Re: To thread or not to thread ?
Le Chaud Lapin wrote:
Le Chaud Lapin wrote:
thought I would say it, but the thought of not having bona-fide threads
And by that you mean on any other platform or that either Windows or
UNIX is lacking them? By "bona-fide" threads, do you mean real threads
rather than something like pthreads?
Yes and yes.
Why are pthreads not "bona-fide" threads? At the threading
level, they are almost indistiguishable (to the process) from
windows threads. About the only difference is that they offer a
larger variety of synchronization methods.
My system model will fall apart on an OS that does not
have threads. For example, I remember trying to choose between Windows
CE and PalmOs for a "small device" test system. When I saw that Palm
OS did not have multi-tasking, the answer was easy. They do have
Cobalt now, but to not have had it before says something about the OS.
Also, for a while, creating threads in Unix was not as simple as doing
a CreateThread. The newer models like LWP seem to have helped a lot.
What does CreateThread do that pthread_create doesn't? (And I'm
not sure what you mean with regards to LWP. Depending on who's
using the term, LWP is either a synonym for threads, or an
implementation technique invisible to the user.)
Well that could be put into a thread class (orderly shutdown). Indeed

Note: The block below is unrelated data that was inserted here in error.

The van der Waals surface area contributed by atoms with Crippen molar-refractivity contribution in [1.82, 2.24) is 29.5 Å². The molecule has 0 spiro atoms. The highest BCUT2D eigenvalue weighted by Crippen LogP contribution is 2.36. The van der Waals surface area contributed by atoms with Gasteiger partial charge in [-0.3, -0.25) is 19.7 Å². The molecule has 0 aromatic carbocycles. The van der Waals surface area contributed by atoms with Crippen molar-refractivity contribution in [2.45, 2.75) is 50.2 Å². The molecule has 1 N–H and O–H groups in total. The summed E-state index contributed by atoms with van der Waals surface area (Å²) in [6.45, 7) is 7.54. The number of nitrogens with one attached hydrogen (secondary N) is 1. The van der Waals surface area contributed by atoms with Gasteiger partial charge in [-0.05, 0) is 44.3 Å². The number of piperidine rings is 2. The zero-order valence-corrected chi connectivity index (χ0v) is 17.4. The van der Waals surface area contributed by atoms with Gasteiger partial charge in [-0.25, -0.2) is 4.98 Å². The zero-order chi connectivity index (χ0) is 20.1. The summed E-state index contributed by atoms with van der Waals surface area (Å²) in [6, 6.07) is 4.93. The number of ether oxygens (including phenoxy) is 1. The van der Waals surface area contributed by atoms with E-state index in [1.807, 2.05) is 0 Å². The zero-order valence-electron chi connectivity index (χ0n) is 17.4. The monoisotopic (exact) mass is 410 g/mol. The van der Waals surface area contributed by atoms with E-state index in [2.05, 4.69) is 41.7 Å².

that would be a reason to wrap the platform abstraction. But yes, other
threading things like locks are the obvious ones to wrap up (one of
mine is called AutoLock which wraps a mutex).
Yep. My thread class includes as part of its design a mechanism for
orderly shutdown. I would not be surprised if the code is the same.
Interesting. Orderly shutdown is one of the things I've not
found in Windows threads. TerminateThread is not an equivalent
Note that orderly shutdown requires collaboration from the
thread. I'm not sure that it will make it into the standard; in
fact, I rather doubt it will, precisely because there is no
accepted standard way of achieving it.
might be nice to wait for a thread to die. It might be nice to wait
for an event, three mutexes, a semaphore, and 2 threads to die, or any
one of these things to be signaled, etc. I was able to make all
classes RAII, Yin/Yang style (mutexes, etc) except the thread class.
And the reason you couldn't make an RAII-style thread class is....?
Honestly, I cannot remember.
The reason seems obvious, at least for a joinable thread. The
lifetime of the thread is independant of any scope in the
function which creates it.
James Kanze (Gabi Software) email: email@example.com
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